In "Smile" Rashid Johnson presents a series of works inspired by a celebrated image by French-American photographer Elliott Erwitt. The exhibition of Mira Schendel shows a body of work that formed an essential and enduring part of the artist's practice.
Hauser & Wirth is pleased to present an exhibition of new paintings and sculptures by Rashid Johnson. This will be Johnson’s first solo show with the gallery in London and introduces several new bodies of work.
The exhibition’s title, ‘Smile’, takes inspiration from a celebrated image by French-American photographer Elliott Erwitt; a young black boy grins broadly while holding a gun to his head. Hundreds of copies of this same image paper the walls of the main gallery, surrounding the viewer. The tension within Erwitt’s image, which is at once joyful and inherently tragic, underpins this entire exhibition. Johnson has long been influenced by street photography, and Erwitt’s work, along with that of Henri Cartier-Bresson and Robert Frank, has been a touchstone for Johnson since the beginning of his career.
Onto the walls covered with Erwitt’s image, Johnson has installed a group of new bronze wall panels. These wall-mounted sculptures are cast bronze and punctuated with abstract splashes and gestures in Johnson’s signature black soap and wax mixture. In some places, ‘cutouts’ in the bronze reveal the smiling image on the wall behind. Bronze is of particular interest to Johnson because of its association with the preservation of memories – when he was a child, his mother would cast his baby shoes in bronze. Johnson refers to his use of the material in these wall works as a ‘memorialisation’ of the creative process itself.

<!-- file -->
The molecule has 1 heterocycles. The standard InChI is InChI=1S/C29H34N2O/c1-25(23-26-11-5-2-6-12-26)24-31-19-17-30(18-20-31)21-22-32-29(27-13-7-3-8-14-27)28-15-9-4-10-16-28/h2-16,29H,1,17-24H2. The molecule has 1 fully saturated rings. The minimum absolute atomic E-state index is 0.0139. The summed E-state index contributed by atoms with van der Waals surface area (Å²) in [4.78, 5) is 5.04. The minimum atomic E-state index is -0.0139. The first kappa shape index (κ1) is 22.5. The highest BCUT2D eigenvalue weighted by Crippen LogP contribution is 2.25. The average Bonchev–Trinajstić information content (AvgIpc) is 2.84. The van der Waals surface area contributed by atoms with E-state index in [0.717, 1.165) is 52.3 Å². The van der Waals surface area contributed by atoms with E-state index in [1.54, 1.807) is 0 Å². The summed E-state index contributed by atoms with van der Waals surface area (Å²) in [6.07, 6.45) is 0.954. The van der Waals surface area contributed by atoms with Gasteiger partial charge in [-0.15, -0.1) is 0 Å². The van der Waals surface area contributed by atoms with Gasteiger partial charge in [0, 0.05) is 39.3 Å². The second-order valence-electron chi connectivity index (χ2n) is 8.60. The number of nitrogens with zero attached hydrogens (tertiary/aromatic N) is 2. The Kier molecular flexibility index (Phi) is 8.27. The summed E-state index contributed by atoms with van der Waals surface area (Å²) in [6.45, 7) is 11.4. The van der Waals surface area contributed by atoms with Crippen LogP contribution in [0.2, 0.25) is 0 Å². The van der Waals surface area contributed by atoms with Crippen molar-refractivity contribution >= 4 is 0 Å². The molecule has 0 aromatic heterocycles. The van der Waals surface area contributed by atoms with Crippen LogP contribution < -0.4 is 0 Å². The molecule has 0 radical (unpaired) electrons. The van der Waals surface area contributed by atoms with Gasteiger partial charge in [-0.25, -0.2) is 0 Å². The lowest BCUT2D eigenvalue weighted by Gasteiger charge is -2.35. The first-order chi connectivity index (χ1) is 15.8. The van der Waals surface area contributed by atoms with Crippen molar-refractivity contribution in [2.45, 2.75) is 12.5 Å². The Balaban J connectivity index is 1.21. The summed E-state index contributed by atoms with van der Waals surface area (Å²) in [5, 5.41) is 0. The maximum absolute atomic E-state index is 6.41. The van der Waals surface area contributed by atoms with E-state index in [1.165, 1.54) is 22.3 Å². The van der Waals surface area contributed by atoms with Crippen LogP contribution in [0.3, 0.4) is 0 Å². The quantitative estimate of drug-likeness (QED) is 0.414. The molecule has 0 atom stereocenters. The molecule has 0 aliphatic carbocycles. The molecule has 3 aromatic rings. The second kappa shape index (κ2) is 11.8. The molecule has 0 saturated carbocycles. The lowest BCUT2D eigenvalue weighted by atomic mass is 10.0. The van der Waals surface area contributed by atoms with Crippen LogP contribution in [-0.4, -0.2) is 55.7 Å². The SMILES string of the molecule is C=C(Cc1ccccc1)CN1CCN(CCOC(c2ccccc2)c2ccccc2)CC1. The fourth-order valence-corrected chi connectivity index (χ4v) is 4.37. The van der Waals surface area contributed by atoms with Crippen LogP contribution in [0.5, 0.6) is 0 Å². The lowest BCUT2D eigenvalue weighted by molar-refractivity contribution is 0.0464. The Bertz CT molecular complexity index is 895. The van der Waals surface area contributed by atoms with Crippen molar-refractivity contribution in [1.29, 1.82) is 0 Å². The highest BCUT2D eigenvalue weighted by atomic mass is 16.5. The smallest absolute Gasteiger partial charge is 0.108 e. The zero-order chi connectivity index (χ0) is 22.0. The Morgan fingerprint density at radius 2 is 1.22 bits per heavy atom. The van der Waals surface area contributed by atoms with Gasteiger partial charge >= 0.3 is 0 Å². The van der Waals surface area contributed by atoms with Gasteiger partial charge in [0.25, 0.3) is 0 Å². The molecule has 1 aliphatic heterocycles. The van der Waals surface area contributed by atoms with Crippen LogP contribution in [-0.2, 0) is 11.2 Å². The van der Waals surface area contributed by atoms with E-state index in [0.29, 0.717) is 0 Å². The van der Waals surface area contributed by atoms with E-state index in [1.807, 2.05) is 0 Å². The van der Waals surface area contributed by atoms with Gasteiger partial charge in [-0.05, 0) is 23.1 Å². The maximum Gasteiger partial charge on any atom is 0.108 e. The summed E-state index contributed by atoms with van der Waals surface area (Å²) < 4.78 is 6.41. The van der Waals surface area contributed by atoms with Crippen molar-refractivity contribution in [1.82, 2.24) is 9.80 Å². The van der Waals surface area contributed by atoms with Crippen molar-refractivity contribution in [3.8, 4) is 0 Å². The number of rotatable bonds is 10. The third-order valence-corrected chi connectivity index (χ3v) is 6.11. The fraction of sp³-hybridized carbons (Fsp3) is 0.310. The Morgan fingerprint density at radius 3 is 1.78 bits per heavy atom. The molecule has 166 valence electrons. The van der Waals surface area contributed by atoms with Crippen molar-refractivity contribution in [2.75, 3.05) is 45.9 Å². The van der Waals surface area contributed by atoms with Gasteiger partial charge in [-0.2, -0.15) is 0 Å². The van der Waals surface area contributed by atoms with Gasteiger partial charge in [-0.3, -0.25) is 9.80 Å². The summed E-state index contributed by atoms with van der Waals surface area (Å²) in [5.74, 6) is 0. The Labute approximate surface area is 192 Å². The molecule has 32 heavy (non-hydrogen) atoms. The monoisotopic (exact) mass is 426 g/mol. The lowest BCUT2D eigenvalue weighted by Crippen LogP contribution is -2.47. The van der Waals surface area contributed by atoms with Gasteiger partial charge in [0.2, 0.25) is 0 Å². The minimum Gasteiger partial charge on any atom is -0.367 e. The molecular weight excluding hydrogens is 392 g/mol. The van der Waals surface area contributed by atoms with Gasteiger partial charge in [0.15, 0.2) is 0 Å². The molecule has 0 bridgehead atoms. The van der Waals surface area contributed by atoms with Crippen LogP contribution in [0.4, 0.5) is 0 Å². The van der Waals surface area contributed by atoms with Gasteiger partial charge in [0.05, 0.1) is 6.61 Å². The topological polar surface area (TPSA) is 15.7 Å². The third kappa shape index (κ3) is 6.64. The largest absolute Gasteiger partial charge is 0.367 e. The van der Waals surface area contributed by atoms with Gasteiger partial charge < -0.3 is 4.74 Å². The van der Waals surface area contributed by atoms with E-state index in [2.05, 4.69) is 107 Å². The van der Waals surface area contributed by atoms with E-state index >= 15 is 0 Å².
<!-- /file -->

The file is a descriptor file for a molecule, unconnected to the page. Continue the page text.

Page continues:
The bronze works surround ‘Fatherhood’ (2014), a large sculpture in the centre of the gallery, assembled of welded steel cubes, stacked and layered to produce a three-dimensional grid. The form recalls the sculptural work of Sol LeWitt but with a rough, handmade, industrial quality, contrasting with LeWitt’s cool conceptualism. The steel form is populated with a wide range of objects from Johnson’s artistic lexicon, domestic items of personal and social significance: brass objects, dozens of houseplants, electrified grow lights, and many books, including copies of Bill Cosby’s parenting memoir ‘Fatherhood’. Johnson has long been interested in Cosby as a polarising figure and in the nature of his patriarchal standing.
The steel sculpture also displays a number of crudely-formed busts modelled in shea butter, which Johnson has often employed in his practice. Originating in Africa and globally admired for its moisturising properties, the material grew in popularity in the United States during the Afrocentric movement that was a big part of the artist’s childhood. He is interested in the way its use amounted to physically applying ‘an authentic African experience’ to the skin.
In the back gallery, Johnson has installed a group of new quasi-figurative paintings on white ceramic tile. Each painting reads as an unidentifiable portrait in an un-authored location, a solitary figure scrawled roughly in black soap and wax across the tiles’ grid. The artist alludes to the semi-autobiographical nature of these works, titling the series Untitled Anxious Men; anxiety, neurosis, and psychotherapy are frequent themes of Johnson’s work.
Curated by Taisa Palhares and organised with Olivier Renaud-Clément
monotype, also called MONOPRINT, in art printmaking, a technique that generally yields only one good impression from each prepared plate. Monotypes are prized because of their unique textural qualities. They are made by drawing on glass or a plate of smooth metal or stone with a greasy substance such as printer’s ink or oil paint. Then the drawing is pressed by hand onto a sheet of absorbent paper or is printed on an etching press.
– The New Encyclopaedia Britannica, viii (Chicago: Encyclopaedia Britannica, 1998), 266
Curated by Taisa Palhares and organised with Olivier Renaud-Clément, Hauser & Wirth London is pleased to present an exhibition of Mira Schendel’s Monotypes. This focused presentation examines a body of work that formed an essential and enduring part of Schendel’s wider practice. ‘Monotypes’ follows acclaimed presentations of Schendel’s work at Tate Modern, London, England (2013), Fundação de Serralves, Museu de Arte Contemporânea, Porto, Portugal (2014) and Pinacoteca do Estado de São Paulo, Brazil (2014).